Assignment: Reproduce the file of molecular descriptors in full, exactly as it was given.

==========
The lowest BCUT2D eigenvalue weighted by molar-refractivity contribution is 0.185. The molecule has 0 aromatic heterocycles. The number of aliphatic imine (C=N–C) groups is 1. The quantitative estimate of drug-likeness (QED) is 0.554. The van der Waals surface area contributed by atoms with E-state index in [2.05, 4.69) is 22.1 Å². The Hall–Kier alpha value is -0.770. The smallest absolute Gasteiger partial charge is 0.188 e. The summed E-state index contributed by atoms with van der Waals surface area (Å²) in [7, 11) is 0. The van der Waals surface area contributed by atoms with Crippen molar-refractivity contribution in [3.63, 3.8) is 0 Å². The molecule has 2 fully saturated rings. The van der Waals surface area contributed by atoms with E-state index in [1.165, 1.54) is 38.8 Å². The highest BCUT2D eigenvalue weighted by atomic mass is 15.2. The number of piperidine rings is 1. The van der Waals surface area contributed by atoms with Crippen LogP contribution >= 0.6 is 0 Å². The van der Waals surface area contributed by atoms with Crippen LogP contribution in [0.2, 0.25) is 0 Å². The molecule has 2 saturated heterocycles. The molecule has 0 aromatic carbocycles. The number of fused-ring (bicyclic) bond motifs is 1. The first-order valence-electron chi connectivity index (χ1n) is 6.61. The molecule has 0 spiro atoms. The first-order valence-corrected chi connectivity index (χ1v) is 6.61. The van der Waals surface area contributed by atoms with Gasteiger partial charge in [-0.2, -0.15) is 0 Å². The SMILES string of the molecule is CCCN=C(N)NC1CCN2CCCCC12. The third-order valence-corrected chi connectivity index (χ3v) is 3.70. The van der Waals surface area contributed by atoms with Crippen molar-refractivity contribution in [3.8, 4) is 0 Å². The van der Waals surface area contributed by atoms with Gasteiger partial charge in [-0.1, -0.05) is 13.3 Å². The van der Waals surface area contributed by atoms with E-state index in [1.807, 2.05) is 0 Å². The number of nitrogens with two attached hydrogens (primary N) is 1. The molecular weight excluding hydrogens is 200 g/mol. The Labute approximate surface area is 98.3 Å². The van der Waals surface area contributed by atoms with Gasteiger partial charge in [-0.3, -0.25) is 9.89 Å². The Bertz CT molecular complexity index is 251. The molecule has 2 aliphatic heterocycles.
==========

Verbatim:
The lowest BCUT2D eigenvalue weighted by molar-refractivity contribution is 0.185. The molecule has 0 aromatic heterocycles. The number of aliphatic imine (C=N–C) groups is 1. The quantitative estimate of drug-likeness (QED) is 0.554. The van der Waals surface area contributed by atoms with E-state index in [2.05, 4.69) is 22.1 Å². The Hall–Kier alpha value is -0.770. The smallest absolute Gasteiger partial charge is 0.188 e. The summed E-state index contributed by atoms with van der Waals surface area (Å²) in [7, 11) is 0. The van der Waals surface area contributed by atoms with Crippen molar-refractivity contribution in [3.63, 3.8) is 0 Å². The molecule has 2 fully saturated rings. The van der Waals surface area contributed by atoms with E-state index in [1.165, 1.54) is 38.8 Å². The highest BCUT2D eigenvalue weighted by atomic mass is 15.2. The number of piperidine rings is 1. The van der Waals surface area contributed by atoms with Crippen LogP contribution >= 0.6 is 0 Å². The van der Waals surface area contributed by atoms with Crippen LogP contribution in [0.2, 0.25) is 0 Å². The molecule has 2 saturated heterocycles. The molecule has 0 aromatic carbocycles. The number of fused-ring (bicyclic) bond motifs is 1. The first-order valence-electron chi connectivity index (χ1n) is 6.61. The molecule has 0 spiro atoms. The first-order valence-corrected chi connectivity index (χ1v) is 6.61. The van der Waals surface area contributed by atoms with Gasteiger partial charge in [-0.2, -0.15) is 0 Å². The SMILES string of the molecule is CCCN=C(N)NC1CCN2CCCCC12. The third-order valence-corrected chi connectivity index (χ3v) is 3.70. The van der Waals surface area contributed by atoms with Crippen molar-refractivity contribution in [3.8, 4) is 0 Å². The van der Waals surface area contributed by atoms with Gasteiger partial charge in [-0.1, -0.05) is 13.3 Å². The van der Waals surface area contributed by atoms with E-state index in [1.807, 2.05) is 0 Å². The number of nitrogens with two attached hydrogens (primary N) is 1. The molecular weight excluding hydrogens is 200 g/mol. The Labute approximate surface area is 98.3 Å². The van der Waals surface area contributed by atoms with Gasteiger partial charge in [-0.3, -0.25) is 9.89 Å². The Bertz CT molecular complexity index is 251. The molecule has 2 aliphatic heterocycles.